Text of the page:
Golub, Johnson, and Dunlap (2007) specifically examined whether misdemeanor marijuana arrests in New York City from 1980 to 2003 discriminated against African Americans and Hispanics. Not only were these two ethnic groups overrepresented among arrests, they were more likely than Whites to be detained and two times more likely to be convicted. Given that the number of African Americans sentenced for drug charges increased by 700 percent from 1985 to 1995 (Shelden & Brown 2003), it can be inferred that Tim, should he be caught with something like marijuana, will bear a harsher sentence than Bobby might.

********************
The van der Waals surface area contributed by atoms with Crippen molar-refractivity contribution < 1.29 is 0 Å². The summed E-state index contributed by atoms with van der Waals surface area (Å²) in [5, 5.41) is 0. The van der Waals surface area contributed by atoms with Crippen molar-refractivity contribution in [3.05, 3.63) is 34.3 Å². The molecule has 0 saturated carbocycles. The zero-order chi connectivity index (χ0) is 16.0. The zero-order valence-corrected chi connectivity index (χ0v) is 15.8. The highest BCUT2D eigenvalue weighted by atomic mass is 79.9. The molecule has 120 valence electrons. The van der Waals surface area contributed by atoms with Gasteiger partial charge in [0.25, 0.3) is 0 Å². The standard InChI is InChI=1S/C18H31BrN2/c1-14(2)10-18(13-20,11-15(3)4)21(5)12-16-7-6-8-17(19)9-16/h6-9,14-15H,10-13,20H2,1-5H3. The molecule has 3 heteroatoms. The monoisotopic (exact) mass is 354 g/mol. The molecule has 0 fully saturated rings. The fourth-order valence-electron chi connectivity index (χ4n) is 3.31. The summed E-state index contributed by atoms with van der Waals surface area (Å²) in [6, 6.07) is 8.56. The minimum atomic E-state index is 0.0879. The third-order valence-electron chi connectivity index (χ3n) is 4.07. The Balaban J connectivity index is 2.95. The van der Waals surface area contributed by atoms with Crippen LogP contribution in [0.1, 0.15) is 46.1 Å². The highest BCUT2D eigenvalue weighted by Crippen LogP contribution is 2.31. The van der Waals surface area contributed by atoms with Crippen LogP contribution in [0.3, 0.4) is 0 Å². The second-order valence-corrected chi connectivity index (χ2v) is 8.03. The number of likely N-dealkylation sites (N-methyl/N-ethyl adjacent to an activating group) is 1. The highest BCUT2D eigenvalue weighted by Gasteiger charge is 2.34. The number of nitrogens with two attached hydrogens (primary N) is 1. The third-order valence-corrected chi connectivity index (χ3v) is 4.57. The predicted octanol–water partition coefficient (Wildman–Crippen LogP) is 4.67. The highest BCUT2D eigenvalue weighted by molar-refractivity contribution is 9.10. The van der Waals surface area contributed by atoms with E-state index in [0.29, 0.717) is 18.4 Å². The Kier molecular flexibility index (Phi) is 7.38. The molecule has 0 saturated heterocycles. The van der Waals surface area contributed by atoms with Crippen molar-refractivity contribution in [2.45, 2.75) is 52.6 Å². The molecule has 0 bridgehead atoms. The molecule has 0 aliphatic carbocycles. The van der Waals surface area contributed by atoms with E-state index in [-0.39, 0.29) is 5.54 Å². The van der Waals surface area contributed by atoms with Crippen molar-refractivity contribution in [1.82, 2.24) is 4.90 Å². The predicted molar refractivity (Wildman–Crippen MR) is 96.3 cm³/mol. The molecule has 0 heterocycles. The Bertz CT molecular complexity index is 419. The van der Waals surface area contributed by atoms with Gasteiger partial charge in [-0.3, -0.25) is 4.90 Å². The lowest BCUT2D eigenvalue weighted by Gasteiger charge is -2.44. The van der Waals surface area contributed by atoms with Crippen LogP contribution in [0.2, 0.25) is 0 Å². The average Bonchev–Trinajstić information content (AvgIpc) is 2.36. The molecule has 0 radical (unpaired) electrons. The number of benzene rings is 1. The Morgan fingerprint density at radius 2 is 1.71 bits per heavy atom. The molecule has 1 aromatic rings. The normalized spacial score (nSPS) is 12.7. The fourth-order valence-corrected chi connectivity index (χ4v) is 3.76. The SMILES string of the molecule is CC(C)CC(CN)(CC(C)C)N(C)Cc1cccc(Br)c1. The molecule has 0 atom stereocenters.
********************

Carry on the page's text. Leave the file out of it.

One obvious way to lower this type of bias is to legalize marijuana in its entirety, and forgive such offenses, allowing non-violent offenders back into their community, possibly using the revenue from the now legalized marijuana to fund programs that will help them to assimilate back into society. If this idea is so blasphemous to the outside world, however, it may prove equally as beneficial to prevent judges from sentencing non-violent drug offenders to prison (especially for such offenses like simple possession). Any such punishment, then, should be free of any judicial discretion, and only a fine based on the amount of paraphernalia found on the offender will be issued.